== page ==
News | June 02, 2010

Medical Community Pushes for CMS to Pay for CTC

Andrew Spiegel, CEO of the Colon Cancer Alliance, and the medical community at large urges CMS to reimburse for computed tomography colonography (CTC), commonly known as virtual colonoscopy.

June 3, 2010 - The CTC Coalition, consisting of physician providers, colon cancer patient advocates and imaging technology manufacturers, today announced their support for H.R. 5461, a new bill to cover computed tomography colonography (CTC), commonly known as virtual colonoscopy.

If passed, this bill would require the Centers for Medicare and Medicaid Services (CMS) to extend Medicare benefits to include CTC as another colorectal cancer screening option for patients.

“We urge Congress to pass this bill as it will finally allow seniors access to this less invasive alternative to conventional colonoscopy that requires no sedation, and that many elderly patients may better tolerate”, said Andrew Spiegel, CEO of the Colon Cancer Alliance, a member of the CTC Coalition. “Screening aids in the early detection and prevention of colon cancer and saves lives. We know that when patients are given more screening choices, they are more likely to undergo colorectal cancer screening.”

Data collected by the National Naval Medical Center in Bethesda demonstrates that access to CTC raises screening levels. According to Brooks Cash, M.D., integrated chief of medicine and staff gastroenterologist at the National Naval Medical Center/ Walter Reed Army Medical Center, more than 7,000 patients have undergone virtual colonoscopy. According to Cash, 37 percent of patients Navy officials surveyed said they wouldn't have been screened without virtual colonoscopy.

A similar situation has been seen at the University of Wisconsin where overall numbers of screening, both traditional and virtual colonoscopies, have more than doubled per quarter over a 5-year period.

“The addition of CTC as a screening option has increased overall screening rates at UW and it appears that CTC is not replacing OC as an option but instead pulling people off the sidelines,” said David Kim, M.D., an associate professor of radiology. “With this increase in screening, the optical colonoscopy screening numbers have also grown suggesting that that CT colonography is appealing to a group of individuals who did not previously consider screening.”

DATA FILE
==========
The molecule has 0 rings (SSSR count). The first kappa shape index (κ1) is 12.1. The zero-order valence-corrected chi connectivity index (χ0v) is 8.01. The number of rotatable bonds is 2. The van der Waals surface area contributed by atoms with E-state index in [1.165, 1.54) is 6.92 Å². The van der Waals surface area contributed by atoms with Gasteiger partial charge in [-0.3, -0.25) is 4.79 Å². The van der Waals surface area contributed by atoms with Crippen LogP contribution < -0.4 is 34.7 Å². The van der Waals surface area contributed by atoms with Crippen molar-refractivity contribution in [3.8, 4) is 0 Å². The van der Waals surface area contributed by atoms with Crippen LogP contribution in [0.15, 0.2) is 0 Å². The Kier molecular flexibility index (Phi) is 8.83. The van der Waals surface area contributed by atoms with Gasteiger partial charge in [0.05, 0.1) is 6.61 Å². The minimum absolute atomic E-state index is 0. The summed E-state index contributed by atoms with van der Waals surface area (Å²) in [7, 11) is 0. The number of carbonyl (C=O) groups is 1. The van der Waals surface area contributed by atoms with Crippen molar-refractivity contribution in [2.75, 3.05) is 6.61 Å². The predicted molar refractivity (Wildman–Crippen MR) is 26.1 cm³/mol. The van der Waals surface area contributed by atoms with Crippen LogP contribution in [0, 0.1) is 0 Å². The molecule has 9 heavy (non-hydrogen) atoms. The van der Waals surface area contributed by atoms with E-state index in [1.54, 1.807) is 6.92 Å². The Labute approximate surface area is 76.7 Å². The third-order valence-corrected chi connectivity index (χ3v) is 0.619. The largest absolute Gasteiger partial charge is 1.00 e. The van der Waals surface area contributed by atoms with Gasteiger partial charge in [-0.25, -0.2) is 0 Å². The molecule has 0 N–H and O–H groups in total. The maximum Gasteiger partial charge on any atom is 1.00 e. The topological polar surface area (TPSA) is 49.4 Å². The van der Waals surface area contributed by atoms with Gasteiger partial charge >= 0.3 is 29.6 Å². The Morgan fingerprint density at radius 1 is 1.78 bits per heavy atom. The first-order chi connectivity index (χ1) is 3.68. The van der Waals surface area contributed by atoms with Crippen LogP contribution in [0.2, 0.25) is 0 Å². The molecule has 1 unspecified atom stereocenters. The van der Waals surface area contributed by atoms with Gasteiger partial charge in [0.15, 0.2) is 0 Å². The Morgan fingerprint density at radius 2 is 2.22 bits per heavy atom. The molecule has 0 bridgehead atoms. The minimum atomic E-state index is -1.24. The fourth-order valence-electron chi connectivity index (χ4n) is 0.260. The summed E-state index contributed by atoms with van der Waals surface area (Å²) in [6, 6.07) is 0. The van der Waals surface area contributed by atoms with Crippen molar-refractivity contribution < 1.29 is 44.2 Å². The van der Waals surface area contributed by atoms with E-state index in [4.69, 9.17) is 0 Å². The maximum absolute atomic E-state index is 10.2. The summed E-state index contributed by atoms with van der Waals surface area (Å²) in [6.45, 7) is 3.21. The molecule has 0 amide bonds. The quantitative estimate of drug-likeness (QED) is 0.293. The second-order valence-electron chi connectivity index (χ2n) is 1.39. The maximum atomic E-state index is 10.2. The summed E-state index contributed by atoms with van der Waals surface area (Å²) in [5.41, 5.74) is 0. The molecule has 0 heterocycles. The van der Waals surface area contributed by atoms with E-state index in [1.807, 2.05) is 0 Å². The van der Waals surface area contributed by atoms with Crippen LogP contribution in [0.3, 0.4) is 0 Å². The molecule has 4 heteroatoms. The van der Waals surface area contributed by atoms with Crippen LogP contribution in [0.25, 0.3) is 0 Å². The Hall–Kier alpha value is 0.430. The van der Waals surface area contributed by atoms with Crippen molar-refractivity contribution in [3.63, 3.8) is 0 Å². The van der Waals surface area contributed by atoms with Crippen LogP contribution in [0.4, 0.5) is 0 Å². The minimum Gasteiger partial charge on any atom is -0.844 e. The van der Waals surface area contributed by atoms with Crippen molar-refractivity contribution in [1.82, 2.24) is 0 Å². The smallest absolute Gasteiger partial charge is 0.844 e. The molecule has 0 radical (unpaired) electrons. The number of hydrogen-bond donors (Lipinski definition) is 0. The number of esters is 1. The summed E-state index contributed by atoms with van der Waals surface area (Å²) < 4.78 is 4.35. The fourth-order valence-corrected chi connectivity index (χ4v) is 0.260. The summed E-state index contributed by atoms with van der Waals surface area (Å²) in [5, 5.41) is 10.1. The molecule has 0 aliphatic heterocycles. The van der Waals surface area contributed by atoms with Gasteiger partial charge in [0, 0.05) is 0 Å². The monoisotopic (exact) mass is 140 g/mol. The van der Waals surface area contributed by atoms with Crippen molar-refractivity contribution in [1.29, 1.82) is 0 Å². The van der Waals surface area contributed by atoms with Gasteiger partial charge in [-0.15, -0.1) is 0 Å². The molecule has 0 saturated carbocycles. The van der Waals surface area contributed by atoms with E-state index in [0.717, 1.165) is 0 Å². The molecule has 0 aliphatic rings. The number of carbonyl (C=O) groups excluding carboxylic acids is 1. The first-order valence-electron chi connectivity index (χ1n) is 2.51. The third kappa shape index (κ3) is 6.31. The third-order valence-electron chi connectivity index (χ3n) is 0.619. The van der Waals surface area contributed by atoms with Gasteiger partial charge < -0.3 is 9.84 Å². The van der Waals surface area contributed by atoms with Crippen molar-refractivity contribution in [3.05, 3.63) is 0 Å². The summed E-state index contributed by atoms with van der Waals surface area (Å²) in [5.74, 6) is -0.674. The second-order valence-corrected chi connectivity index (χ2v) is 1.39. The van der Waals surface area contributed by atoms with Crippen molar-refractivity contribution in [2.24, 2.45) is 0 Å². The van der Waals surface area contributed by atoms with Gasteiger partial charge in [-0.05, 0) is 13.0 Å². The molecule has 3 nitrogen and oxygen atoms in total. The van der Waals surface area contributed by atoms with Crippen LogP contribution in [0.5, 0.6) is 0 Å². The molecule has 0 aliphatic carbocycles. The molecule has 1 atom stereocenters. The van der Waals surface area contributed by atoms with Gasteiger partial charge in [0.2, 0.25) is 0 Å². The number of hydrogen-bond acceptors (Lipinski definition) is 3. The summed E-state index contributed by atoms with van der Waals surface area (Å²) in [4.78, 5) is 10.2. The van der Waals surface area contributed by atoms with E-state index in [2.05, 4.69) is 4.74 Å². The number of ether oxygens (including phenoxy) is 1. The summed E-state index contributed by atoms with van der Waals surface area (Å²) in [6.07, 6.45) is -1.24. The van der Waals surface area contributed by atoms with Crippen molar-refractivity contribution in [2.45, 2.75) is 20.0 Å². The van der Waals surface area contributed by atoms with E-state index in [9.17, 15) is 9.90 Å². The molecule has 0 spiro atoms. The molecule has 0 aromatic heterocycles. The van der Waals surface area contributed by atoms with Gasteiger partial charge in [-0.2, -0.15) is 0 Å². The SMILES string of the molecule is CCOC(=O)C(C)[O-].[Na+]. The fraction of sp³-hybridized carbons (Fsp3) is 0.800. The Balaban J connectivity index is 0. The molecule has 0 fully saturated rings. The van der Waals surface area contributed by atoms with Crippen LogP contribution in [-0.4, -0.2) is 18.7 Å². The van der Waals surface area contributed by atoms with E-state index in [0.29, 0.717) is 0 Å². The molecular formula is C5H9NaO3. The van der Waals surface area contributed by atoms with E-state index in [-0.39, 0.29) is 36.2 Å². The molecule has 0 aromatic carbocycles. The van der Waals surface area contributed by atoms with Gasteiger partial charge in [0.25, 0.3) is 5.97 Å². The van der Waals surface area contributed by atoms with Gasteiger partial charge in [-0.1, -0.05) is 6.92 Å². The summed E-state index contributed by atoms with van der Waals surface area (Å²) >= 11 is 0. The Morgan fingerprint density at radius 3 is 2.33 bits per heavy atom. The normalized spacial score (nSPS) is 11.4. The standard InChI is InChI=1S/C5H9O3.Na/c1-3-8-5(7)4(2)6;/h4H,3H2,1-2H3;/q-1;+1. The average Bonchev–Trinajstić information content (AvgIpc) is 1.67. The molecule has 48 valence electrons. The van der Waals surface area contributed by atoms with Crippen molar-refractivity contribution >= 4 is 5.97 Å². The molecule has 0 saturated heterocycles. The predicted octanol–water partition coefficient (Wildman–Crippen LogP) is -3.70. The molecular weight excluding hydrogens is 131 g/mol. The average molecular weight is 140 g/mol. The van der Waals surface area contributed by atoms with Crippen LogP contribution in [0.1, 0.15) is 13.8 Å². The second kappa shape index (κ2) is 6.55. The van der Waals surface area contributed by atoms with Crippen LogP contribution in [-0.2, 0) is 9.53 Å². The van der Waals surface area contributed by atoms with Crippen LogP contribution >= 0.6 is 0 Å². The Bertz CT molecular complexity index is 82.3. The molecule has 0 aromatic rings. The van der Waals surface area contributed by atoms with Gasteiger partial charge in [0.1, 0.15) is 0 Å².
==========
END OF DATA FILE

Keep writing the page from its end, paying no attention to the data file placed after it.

“This legislation helps seniors by giving them access to the same colon cancer screening options available in the private sector,” said Dave Fisher, executive director of the Medical Imaging & Technology Alliance (MITA). He noted increasing the number of seniors screened for colon cancer could save lives.

Last March, CMS upheld its decision not to cover virtual colonoscopy under Medicare. In the wake of that decision, more than 50 members of Congress urged CMS to reverse its decision and cover CTC.

“The latest clinical research all points to the fact that CT colonography is effective as a screening tool for colorectal cancer. It is also no secret that the majority of those who should be screened for the disease opt against having the exams currently covered by Medicare. CT colonography can overcome patient objections to being screened, detect cancer early when it is most treatable, and ultimately save lives. If CMS will not reconsider this coverage decision, Congress should vote to mandate Medicare coverage of CT colonography,” said James H. Thrall, M.D., FACR, chair of the American College of Radiology Board of Chancellors.

More than 140,000 Americans are diagnosed with colorectal cancer every year with nearly 50,000 dying because it is detected too late. Colorectal cancer is the third most frequently diagnosed cancer and the second leading cause of cancer death in both men and women in the United States, despite having a 90 percent cure rate when detected early. By increasing screening rates for those at the greatest risk of colorectal cancer, those over the age of 50, a great majority of these cancers and deaths could be prevented.

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